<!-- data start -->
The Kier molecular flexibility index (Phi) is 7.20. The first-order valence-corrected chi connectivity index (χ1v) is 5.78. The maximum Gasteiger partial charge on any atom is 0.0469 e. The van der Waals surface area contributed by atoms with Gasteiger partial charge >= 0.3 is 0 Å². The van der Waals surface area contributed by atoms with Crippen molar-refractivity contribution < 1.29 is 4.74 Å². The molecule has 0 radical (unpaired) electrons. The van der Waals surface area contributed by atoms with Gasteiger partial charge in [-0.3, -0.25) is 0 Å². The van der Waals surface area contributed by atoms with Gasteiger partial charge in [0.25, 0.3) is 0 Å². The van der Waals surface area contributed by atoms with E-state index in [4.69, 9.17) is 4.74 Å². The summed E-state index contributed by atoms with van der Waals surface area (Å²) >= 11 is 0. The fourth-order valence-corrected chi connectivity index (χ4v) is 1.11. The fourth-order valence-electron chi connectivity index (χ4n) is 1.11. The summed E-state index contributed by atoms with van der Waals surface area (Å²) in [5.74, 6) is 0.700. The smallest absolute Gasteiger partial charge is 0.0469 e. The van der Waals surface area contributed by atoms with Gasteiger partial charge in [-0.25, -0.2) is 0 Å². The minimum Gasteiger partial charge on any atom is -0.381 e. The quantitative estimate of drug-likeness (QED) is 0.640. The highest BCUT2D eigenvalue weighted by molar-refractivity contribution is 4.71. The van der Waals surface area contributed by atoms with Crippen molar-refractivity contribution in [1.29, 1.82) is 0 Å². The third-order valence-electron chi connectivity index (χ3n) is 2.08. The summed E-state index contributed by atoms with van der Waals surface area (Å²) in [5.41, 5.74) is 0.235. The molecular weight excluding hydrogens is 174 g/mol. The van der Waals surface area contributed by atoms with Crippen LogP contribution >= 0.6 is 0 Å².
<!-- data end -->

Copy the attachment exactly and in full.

The Kier molecular flexibility index (Phi) is 7.20. The first-order valence-corrected chi connectivity index (χ1v) is 5.78. The maximum Gasteiger partial charge on any atom is 0.0469 e. The van der Waals surface area contributed by atoms with Gasteiger partial charge >= 0.3 is 0 Å². The van der Waals surface area contributed by atoms with Crippen molar-refractivity contribution < 1.29 is 4.74 Å². The molecule has 0 radical (unpaired) electrons. The van der Waals surface area contributed by atoms with Gasteiger partial charge in [-0.3, -0.25) is 0 Å². The van der Waals surface area contributed by atoms with Gasteiger partial charge in [0.25, 0.3) is 0 Å². The van der Waals surface area contributed by atoms with E-state index in [4.69, 9.17) is 4.74 Å². The summed E-state index contributed by atoms with van der Waals surface area (Å²) >= 11 is 0. The fourth-order valence-corrected chi connectivity index (χ4v) is 1.11. The fourth-order valence-electron chi connectivity index (χ4n) is 1.11. The summed E-state index contributed by atoms with van der Waals surface area (Å²) in [5.74, 6) is 0.700. The smallest absolute Gasteiger partial charge is 0.0469 e. The van der Waals surface area contributed by atoms with Gasteiger partial charge in [-0.25, -0.2) is 0 Å². The minimum Gasteiger partial charge on any atom is -0.381 e. The quantitative estimate of drug-likeness (QED) is 0.640. The highest BCUT2D eigenvalue weighted by molar-refractivity contribution is 4.71. The van der Waals surface area contributed by atoms with Crippen molar-refractivity contribution in [1.29, 1.82) is 0 Å². The third-order valence-electron chi connectivity index (χ3n) is 2.08. The summed E-state index contributed by atoms with van der Waals surface area (Å²) in [5.41, 5.74) is 0.235. The molecular weight excluding hydrogens is 174 g/mol. The van der Waals surface area contributed by atoms with Crippen LogP contribution >= 0.6 is 0 Å².